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Re: starship-design: Zero point energy: Power source

kyle writes:
 > I think that the problem with most scientists is that we would like
 > to think that we know everything about physics, and that there are
 > not an incredible amount of alternative posibilities and situations
 > which we have not yet begun to understand. We have only begun to
 > learn. Many a number of unexplored posibilities await us. We are just
 > beginning the journey. In my opinion, I think we should consider FTL
 > as possible in our mission.

The starship-design exercise is to design a starship and interstellar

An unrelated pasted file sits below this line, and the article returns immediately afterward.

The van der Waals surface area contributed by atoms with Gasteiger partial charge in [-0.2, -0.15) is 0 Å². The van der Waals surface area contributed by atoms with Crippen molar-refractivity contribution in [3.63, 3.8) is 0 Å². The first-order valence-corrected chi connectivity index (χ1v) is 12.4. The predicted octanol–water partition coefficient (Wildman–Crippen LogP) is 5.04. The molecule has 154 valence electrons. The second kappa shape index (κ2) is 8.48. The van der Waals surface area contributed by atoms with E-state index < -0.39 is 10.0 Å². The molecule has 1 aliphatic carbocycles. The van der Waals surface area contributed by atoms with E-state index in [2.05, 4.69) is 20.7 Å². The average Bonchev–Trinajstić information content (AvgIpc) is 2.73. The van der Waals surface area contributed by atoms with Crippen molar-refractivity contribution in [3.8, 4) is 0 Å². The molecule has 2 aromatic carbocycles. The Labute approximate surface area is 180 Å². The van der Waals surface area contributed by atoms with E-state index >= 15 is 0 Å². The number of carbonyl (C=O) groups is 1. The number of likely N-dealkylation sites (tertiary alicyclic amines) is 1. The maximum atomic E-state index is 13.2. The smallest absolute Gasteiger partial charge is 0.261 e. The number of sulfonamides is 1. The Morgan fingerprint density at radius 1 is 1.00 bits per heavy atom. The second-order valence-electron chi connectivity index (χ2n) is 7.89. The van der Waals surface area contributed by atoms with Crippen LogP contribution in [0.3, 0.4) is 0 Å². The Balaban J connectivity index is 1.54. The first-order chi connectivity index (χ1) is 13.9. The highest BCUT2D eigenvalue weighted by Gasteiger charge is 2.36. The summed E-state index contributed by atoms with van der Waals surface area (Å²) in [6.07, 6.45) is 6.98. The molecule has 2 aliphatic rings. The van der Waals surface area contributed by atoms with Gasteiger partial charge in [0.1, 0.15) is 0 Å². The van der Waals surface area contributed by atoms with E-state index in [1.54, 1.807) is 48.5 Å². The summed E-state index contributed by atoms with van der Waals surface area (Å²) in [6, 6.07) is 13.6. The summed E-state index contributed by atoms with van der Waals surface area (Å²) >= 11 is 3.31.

exploration mission that can be reasonably expected to be buildable in
2050.  That means we are being intentionally conservative about the
technology used.  While we sometimes extrapolate technological trends in
making assumptions about the materials and techniques that will be
available, for the most part nobody has tried to postulate technology
that violates _currently known_ laws of physics, because that's all we
have to work with now.

The biggest problem with trying to design an FTL starship today is that
no one, not even the most expert physicist, has the slightest idea how
FTL could be realistically accomplished in a manner that would allow it
to be used in a starship drive system.  If you don't know the size and
requirements of the drive system, how can you design a ship around it?
On the other hand, while the requirements of a relativistic drive system
are difficult, they are not physically impossible, and it might be
possible to build one in 2050.